Welcome! Oh, this is exiting, my first blog on Ganders Goat. I thought that I should let you know a little about the farm, our family and well, I guess the stars of the show, the Ganders Goat goats too! I should also explain how goat milk soap comes in to it all too I suppose.
We are a family of four-if you count Lady the dog (which we do). If I took the time and counted the rest of the animals, well I’d still be counting while you read the rest of this post! Not long after meeting (as he calls himself ‘the not so silent partner’ and some of you may also recognise him as ‘Farmer Ian’due to his work at West Lodge Farm Park) Ian , we travelled together across the USA with a tiny blue tent, confusing almost everyone we met there (most people couldn’t get over how we could travel in something so small), then travelled down to the Western Sahara where we had a ‘little’ accident and limped the remaining parts of (at the time, his dad’s) Land Rover home! So we are not strangers to small adventures, or to mending and fixing. This came in extremely handy when bought our house in Corby as it was a total mess! We knocked down almost every wall and put it all back again. Then I think that we settled down. Well we re-homed the dog, a pretty, mad collie who pops up in some, if not in most of the pictures across the site (she photo bombs the rest!).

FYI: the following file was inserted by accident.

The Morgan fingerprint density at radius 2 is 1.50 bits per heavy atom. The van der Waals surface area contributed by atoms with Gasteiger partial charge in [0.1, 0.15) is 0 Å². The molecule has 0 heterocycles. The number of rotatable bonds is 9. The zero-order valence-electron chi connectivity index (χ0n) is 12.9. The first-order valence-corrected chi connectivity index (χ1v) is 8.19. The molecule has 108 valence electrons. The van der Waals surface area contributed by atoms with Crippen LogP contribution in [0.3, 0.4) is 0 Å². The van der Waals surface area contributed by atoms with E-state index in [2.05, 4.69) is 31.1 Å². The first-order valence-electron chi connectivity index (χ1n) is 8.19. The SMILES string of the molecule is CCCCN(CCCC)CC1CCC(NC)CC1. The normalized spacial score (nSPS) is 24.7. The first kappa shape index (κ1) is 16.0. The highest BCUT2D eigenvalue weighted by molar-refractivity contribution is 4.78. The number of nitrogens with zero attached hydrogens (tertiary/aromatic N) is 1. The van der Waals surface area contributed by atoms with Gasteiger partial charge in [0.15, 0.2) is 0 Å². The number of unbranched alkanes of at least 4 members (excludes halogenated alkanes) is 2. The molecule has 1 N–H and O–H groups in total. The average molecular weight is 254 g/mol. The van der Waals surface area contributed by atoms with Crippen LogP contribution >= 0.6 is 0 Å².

Ian and I got married a little over 5 years ago and I think I was one of the few brides who turn up early to their own wedding; I actually beat my dad to the venue! Then not long after we had our little man, William! The aptly named ‘Smudge’ who is very handy around the farm, loves helping out during hay bailing by riding in the tractor with daddy, directing him towards the next row. He is head goose herder on the farm, and has excellent technique to get them where we need them!
The house we bought had a big-ish back garden, large enough, we began to think, for a few veggies and four hens. We did this for a while before we got ideas to take on larger projects. This is where our small ideas started to gain momentum! Behind our house was a disused allotment, with thirty years of growth and rubbish. Well, of course, we got carried away! We managed this space for three years before handing back two-thirds to the council so other keen allotment people could enjoy the space and we could move on with bigger plans. We still keep one-third for wildlife management and coppicing wood that we use at the farm.
Our smaller plans then became big plans; soon we had found and bought our 10.69 acre plot at auction. This was only after four years of searching all over the UK and it was just down the road! Again it was in a bit of a state, so out came all the tools, strimmers and loppers that we’d put to good use before. And now here we are, three years later, setting up a business. (eeeck!)